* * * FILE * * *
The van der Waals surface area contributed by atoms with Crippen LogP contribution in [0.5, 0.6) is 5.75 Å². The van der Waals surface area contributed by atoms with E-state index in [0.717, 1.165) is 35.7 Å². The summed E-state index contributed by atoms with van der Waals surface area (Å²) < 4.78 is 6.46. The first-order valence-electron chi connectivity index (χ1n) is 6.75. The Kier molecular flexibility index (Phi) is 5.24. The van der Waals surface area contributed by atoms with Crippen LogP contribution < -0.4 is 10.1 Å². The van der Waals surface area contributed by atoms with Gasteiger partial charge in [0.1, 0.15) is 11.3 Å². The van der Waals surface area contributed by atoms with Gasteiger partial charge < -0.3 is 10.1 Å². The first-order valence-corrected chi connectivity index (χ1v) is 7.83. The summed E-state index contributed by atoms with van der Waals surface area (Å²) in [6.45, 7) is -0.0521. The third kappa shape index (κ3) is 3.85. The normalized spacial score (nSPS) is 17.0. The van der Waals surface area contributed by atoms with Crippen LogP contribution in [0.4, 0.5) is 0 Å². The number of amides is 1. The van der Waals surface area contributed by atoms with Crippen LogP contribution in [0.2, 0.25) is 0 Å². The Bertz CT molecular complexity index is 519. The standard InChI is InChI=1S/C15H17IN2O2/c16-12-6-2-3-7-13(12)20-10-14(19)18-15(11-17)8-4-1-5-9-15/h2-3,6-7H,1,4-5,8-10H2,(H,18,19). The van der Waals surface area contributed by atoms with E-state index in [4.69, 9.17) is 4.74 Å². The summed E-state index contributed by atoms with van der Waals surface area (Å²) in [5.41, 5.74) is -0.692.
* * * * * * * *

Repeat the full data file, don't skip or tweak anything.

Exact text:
The van der Waals surface area contributed by atoms with Crippen LogP contribution in [0.5, 0.6) is 5.75 Å². The van der Waals surface area contributed by atoms with E-state index in [0.717, 1.165) is 35.7 Å². The summed E-state index contributed by atoms with van der Waals surface area (Å²) < 4.78 is 6.46. The first-order valence-electron chi connectivity index (χ1n) is 6.75. The Kier molecular flexibility index (Phi) is 5.24. The van der Waals surface area contributed by atoms with Crippen LogP contribution < -0.4 is 10.1 Å². The van der Waals surface area contributed by atoms with Gasteiger partial charge in [0.1, 0.15) is 11.3 Å². The van der Waals surface area contributed by atoms with Gasteiger partial charge < -0.3 is 10.1 Å². The first-order valence-corrected chi connectivity index (χ1v) is 7.83. The summed E-state index contributed by atoms with van der Waals surface area (Å²) in [6.45, 7) is -0.0521. The third kappa shape index (κ3) is 3.85. The normalized spacial score (nSPS) is 17.0. The van der Waals surface area contributed by atoms with Crippen LogP contribution in [0.4, 0.5) is 0 Å². The number of amides is 1. The van der Waals surface area contributed by atoms with Crippen LogP contribution in [0.2, 0.25) is 0 Å². The Bertz CT molecular complexity index is 519. The standard InChI is InChI=1S/C15H17IN2O2/c16-12-6-2-3-7-13(12)20-10-14(19)18-15(11-17)8-4-1-5-9-15/h2-3,6-7H,1,4-5,8-10H2,(H,18,19). The van der Waals surface area contributed by atoms with E-state index in [4.69, 9.17) is 4.74 Å². The summed E-state index contributed by atoms with van der Waals surface area (Å²) in [5.41, 5.74) is -0.692.